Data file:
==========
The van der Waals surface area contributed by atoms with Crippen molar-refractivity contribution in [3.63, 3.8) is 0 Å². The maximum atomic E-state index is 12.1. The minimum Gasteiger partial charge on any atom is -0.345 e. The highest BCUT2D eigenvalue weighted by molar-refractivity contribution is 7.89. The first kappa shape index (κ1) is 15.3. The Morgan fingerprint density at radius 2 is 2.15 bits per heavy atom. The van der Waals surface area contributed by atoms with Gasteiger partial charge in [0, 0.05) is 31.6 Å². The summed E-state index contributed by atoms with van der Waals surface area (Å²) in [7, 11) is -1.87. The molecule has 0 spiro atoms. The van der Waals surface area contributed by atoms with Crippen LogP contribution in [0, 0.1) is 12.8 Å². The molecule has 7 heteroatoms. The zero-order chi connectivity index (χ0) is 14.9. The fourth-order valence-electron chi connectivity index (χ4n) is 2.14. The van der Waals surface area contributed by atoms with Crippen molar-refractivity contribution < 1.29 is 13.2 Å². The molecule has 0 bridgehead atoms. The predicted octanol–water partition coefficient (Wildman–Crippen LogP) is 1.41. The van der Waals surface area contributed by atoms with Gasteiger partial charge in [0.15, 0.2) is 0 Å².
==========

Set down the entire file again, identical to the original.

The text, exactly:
The van der Waals surface area contributed by atoms with Crippen molar-refractivity contribution in [3.63, 3.8) is 0 Å². The maximum atomic E-state index is 12.1. The minimum Gasteiger partial charge on any atom is -0.345 e. The highest BCUT2D eigenvalue weighted by molar-refractivity contribution is 7.89. The first kappa shape index (κ1) is 15.3. The Morgan fingerprint density at radius 2 is 2.15 bits per heavy atom. The van der Waals surface area contributed by atoms with Gasteiger partial charge in [0, 0.05) is 31.6 Å². The summed E-state index contributed by atoms with van der Waals surface area (Å²) in [7, 11) is -1.87. The molecule has 0 spiro atoms. The van der Waals surface area contributed by atoms with Crippen LogP contribution in [0, 0.1) is 12.8 Å². The molecule has 7 heteroatoms. The zero-order chi connectivity index (χ0) is 14.9. The fourth-order valence-electron chi connectivity index (χ4n) is 2.14. The van der Waals surface area contributed by atoms with Crippen molar-refractivity contribution < 1.29 is 13.2 Å². The molecule has 0 bridgehead atoms. The predicted octanol–water partition coefficient (Wildman–Crippen LogP) is 1.41. The van der Waals surface area contributed by atoms with Gasteiger partial charge in [0.15, 0.2) is 0 Å².